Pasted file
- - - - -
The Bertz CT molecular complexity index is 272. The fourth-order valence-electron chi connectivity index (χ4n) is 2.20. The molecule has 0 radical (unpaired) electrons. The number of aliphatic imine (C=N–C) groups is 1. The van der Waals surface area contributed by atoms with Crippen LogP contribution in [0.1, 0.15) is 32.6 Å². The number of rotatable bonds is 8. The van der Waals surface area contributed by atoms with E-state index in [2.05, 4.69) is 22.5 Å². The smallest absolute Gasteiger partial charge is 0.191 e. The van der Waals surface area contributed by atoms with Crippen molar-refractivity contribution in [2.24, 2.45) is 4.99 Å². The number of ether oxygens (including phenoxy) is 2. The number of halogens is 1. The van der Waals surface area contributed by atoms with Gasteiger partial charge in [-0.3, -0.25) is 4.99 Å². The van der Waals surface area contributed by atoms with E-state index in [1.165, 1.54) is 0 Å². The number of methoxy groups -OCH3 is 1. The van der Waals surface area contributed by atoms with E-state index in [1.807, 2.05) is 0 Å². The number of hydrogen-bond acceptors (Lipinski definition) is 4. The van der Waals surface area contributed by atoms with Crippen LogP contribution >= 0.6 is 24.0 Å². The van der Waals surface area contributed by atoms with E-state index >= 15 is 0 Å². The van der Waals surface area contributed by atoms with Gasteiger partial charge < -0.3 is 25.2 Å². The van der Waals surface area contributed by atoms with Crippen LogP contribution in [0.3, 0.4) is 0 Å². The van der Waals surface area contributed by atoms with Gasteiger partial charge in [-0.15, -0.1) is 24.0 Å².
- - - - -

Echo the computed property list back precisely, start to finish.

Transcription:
The Bertz CT molecular complexity index is 272. The fourth-order valence-electron chi connectivity index (χ4n) is 2.20. The molecule has 0 radical (unpaired) electrons. The number of aliphatic imine (C=N–C) groups is 1. The van der Waals surface area contributed by atoms with Crippen LogP contribution in [0.1, 0.15) is 32.6 Å². The number of rotatable bonds is 8. The van der Waals surface area contributed by atoms with E-state index in [2.05, 4.69) is 22.5 Å². The smallest absolute Gasteiger partial charge is 0.191 e. The van der Waals surface area contributed by atoms with Crippen molar-refractivity contribution in [2.24, 2.45) is 4.99 Å². The number of ether oxygens (including phenoxy) is 2. The number of halogens is 1. The van der Waals surface area contributed by atoms with Gasteiger partial charge in [-0.3, -0.25) is 4.99 Å². The van der Waals surface area contributed by atoms with E-state index in [1.165, 1.54) is 0 Å². The number of methoxy groups -OCH3 is 1. The van der Waals surface area contributed by atoms with E-state index in [1.807, 2.05) is 0 Å². The number of hydrogen-bond acceptors (Lipinski definition) is 4. The van der Waals surface area contributed by atoms with Crippen LogP contribution >= 0.6 is 24.0 Å². The van der Waals surface area contributed by atoms with E-state index >= 15 is 0 Å². The van der Waals surface area contributed by atoms with Gasteiger partial charge < -0.3 is 25.2 Å². The van der Waals surface area contributed by atoms with Crippen LogP contribution in [0.3, 0.4) is 0 Å². The van der Waals surface area contributed by atoms with Gasteiger partial charge in [-0.15, -0.1) is 24.0 Å².